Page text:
As we noted above, some translators are eager to promote the use of the translator’s preface or introduction (McRae 2012: 72), the most visible and transparent element of paratranslation. Some readers eschew introductions to source texts, but welcome introductions to translated texts (discussion with Frances Weightman July 2010). Obviously, while providing helpful background information, the introduction also provides ample opportunity for the expression of political and personal bias, and in academic fields, a chance to exhibit scholarly knowledge. An introduction may become a scholarly work in its own right, a part of the body of metatext or literary criticism in a given field. The introduction can act as a simple map, signposting the different chapters or sections of the book, yet it is also an opportunity for the translator to win over the reader to a certain viewpoint.

Chapter headings/contents pages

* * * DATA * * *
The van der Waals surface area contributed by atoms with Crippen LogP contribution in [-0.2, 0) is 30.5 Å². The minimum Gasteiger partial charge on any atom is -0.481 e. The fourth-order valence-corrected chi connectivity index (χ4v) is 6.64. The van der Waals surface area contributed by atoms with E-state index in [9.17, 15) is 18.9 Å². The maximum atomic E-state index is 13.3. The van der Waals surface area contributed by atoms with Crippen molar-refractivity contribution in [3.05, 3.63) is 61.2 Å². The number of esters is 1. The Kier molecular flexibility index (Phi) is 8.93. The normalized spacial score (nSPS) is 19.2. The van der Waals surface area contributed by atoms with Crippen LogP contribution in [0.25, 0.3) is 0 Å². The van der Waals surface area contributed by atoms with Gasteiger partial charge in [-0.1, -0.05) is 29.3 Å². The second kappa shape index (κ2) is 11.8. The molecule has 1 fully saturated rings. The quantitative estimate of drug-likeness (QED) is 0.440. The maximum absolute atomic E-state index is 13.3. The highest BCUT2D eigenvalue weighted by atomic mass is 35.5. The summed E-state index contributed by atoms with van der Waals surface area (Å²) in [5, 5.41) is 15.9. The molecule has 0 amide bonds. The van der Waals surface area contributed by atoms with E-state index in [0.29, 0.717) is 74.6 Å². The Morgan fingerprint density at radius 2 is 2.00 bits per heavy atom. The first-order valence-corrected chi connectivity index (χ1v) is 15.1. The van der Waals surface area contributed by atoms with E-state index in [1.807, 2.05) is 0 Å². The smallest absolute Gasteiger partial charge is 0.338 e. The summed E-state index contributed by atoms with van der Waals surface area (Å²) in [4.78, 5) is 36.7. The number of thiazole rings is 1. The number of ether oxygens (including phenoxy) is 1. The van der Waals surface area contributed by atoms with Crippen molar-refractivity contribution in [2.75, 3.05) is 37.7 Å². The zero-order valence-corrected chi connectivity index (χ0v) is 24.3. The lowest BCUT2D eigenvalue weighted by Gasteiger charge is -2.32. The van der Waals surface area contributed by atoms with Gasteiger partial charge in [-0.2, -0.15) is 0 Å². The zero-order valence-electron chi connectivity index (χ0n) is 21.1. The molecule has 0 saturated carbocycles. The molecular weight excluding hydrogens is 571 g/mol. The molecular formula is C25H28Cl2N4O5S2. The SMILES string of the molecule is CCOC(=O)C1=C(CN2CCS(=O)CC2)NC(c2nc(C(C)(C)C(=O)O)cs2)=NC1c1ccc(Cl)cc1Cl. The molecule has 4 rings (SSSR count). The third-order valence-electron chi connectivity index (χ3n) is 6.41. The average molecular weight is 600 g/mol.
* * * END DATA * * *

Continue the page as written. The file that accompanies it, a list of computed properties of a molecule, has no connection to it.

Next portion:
These crucial elements in the structure and layout of the text are categorised by Genette as intertitles or internal titles, and “make sense only to an addressee who is already involved in reading the text” (1997: 294). While consisting of words or characters, the title is a distinct component of the visual design. The title of the whole work is the apex of a hierarchy of titles which form the structure of the whole. Each one acts as a signpost to the text that follows (Pellatt and Liu 2010: 21). A chapter heading’s reduces the content of the chapter into one short clause or phrase. Its function is to indicate the content to the reader, to trigger an appropriate schema and set the scene for the reading which is to follow. Titles are the first step in localisation: a superb example may be found in Alex Bellos’s recently published Alex’s Adventures in Numberland: Dispatches from the Wonderful World of Mathematics, which was published in the USA as Here’s Looking at Euclid: a Surprising Excursion through the Astonishing World of Math (Bellos 2010). The UK English title and the USA English title suggest differences between two apparently similar cultures: while Bellos’s original allusion is to nineteenth-century literature, the translated title alludes to twentieth-century film.

Chapter synopses